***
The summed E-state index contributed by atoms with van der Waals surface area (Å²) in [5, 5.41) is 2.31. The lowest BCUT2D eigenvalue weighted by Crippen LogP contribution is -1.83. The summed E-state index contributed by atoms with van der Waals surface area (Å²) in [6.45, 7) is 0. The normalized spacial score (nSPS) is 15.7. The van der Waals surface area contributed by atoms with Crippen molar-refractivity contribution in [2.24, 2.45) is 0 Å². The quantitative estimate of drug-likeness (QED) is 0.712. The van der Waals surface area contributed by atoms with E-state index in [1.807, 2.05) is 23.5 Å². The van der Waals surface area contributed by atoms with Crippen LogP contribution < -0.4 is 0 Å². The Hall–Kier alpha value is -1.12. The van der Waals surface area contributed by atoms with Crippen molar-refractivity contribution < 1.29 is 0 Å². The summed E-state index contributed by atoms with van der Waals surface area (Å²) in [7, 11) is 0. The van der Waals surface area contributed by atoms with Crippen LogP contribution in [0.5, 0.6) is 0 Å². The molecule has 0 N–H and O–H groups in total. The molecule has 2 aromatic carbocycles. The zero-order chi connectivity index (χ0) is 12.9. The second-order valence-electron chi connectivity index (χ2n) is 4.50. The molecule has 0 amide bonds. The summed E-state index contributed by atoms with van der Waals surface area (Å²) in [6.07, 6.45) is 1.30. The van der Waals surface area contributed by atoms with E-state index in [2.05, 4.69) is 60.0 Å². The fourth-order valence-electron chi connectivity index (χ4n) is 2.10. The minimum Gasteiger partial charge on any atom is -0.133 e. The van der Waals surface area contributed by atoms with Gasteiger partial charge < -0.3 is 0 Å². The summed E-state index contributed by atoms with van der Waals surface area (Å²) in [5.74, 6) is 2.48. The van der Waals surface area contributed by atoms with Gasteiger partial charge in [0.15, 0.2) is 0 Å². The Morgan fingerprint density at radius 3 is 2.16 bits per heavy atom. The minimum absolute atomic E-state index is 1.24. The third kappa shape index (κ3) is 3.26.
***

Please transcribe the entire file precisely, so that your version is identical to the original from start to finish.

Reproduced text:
The summed E-state index contributed by atoms with van der Waals surface area (Å²) in [5, 5.41) is 2.31. The lowest BCUT2D eigenvalue weighted by Crippen LogP contribution is -1.83. The summed E-state index contributed by atoms with van der Waals surface area (Å²) in [6.45, 7) is 0. The normalized spacial score (nSPS) is 15.7. The van der Waals surface area contributed by atoms with Crippen molar-refractivity contribution in [2.24, 2.45) is 0 Å². The quantitative estimate of drug-likeness (QED) is 0.712. The van der Waals surface area contributed by atoms with E-state index in [1.807, 2.05) is 23.5 Å². The van der Waals surface area contributed by atoms with Crippen LogP contribution < -0.4 is 0 Å². The Hall–Kier alpha value is -1.12. The van der Waals surface area contributed by atoms with Crippen molar-refractivity contribution < 1.29 is 0 Å². The summed E-state index contributed by atoms with van der Waals surface area (Å²) in [7, 11) is 0. The van der Waals surface area contributed by atoms with Crippen LogP contribution in [0.5, 0.6) is 0 Å². The molecule has 0 N–H and O–H groups in total. The molecule has 2 aromatic carbocycles. The zero-order chi connectivity index (χ0) is 12.9. The second-order valence-electron chi connectivity index (χ2n) is 4.50. The molecule has 0 amide bonds. The summed E-state index contributed by atoms with van der Waals surface area (Å²) in [6.07, 6.45) is 1.30. The van der Waals surface area contributed by atoms with E-state index in [2.05, 4.69) is 60.0 Å². The fourth-order valence-electron chi connectivity index (χ4n) is 2.10. The minimum Gasteiger partial charge on any atom is -0.133 e. The van der Waals surface area contributed by atoms with Gasteiger partial charge < -0.3 is 0 Å². The summed E-state index contributed by atoms with van der Waals surface area (Å²) in [5.74, 6) is 2.48. The van der Waals surface area contributed by atoms with Gasteiger partial charge in [0.15, 0.2) is 0 Å². The Morgan fingerprint density at radius 3 is 2.16 bits per heavy atom. The minimum absolute atomic E-state index is 1.24. The third kappa shape index (κ3) is 3.26.